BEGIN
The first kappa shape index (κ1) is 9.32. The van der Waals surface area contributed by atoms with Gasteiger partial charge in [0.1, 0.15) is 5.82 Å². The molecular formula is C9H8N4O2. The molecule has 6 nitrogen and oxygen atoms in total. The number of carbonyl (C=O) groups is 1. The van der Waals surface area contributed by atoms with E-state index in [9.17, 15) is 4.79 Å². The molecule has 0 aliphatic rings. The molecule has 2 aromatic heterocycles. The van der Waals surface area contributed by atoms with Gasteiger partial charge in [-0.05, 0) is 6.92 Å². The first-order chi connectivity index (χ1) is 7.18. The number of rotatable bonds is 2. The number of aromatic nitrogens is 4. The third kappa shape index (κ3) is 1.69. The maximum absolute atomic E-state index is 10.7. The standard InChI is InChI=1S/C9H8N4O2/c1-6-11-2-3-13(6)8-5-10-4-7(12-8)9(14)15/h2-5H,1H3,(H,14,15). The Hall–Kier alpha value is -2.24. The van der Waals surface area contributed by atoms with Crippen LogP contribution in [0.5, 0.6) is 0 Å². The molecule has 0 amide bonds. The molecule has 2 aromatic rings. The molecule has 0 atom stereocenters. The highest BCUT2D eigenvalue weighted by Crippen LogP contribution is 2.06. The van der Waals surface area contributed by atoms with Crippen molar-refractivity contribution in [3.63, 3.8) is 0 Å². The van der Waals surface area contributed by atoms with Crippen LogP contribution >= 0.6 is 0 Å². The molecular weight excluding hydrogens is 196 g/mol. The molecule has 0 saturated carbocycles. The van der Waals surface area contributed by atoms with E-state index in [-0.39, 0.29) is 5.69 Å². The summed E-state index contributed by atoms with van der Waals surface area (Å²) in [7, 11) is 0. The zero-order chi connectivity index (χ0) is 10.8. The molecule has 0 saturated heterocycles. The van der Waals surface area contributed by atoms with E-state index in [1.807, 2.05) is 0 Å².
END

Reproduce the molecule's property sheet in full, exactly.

The first kappa shape index (κ1) is 9.32. The van der Waals surface area contributed by atoms with Gasteiger partial charge in [0.1, 0.15) is 5.82 Å². The molecular formula is C9H8N4O2. The molecule has 6 nitrogen and oxygen atoms in total. The number of carbonyl (C=O) groups is 1. The van der Waals surface area contributed by atoms with E-state index in [9.17, 15) is 4.79 Å². The molecule has 0 aliphatic rings. The molecule has 2 aromatic heterocycles. The van der Waals surface area contributed by atoms with Gasteiger partial charge in [-0.05, 0) is 6.92 Å². The first-order chi connectivity index (χ1) is 7.18. The number of rotatable bonds is 2. The number of aromatic nitrogens is 4. The third kappa shape index (κ3) is 1.69. The maximum absolute atomic E-state index is 10.7. The standard InChI is InChI=1S/C9H8N4O2/c1-6-11-2-3-13(6)8-5-10-4-7(12-8)9(14)15/h2-5H,1H3,(H,14,15). The Hall–Kier alpha value is -2.24. The van der Waals surface area contributed by atoms with Crippen LogP contribution in [0.5, 0.6) is 0 Å². The molecule has 0 amide bonds. The molecule has 2 aromatic rings. The molecule has 0 atom stereocenters. The highest BCUT2D eigenvalue weighted by Crippen LogP contribution is 2.06. The van der Waals surface area contributed by atoms with Crippen molar-refractivity contribution in [3.63, 3.8) is 0 Å². The van der Waals surface area contributed by atoms with Crippen LogP contribution >= 0.6 is 0 Å². The molecular weight excluding hydrogens is 196 g/mol. The molecule has 0 saturated carbocycles. The van der Waals surface area contributed by atoms with E-state index in [-0.39, 0.29) is 5.69 Å². The summed E-state index contributed by atoms with van der Waals surface area (Å²) in [7, 11) is 0. The zero-order chi connectivity index (χ0) is 10.8. The molecule has 0 saturated heterocycles. The van der Waals surface area contributed by atoms with E-state index in [1.807, 2.05) is 0 Å².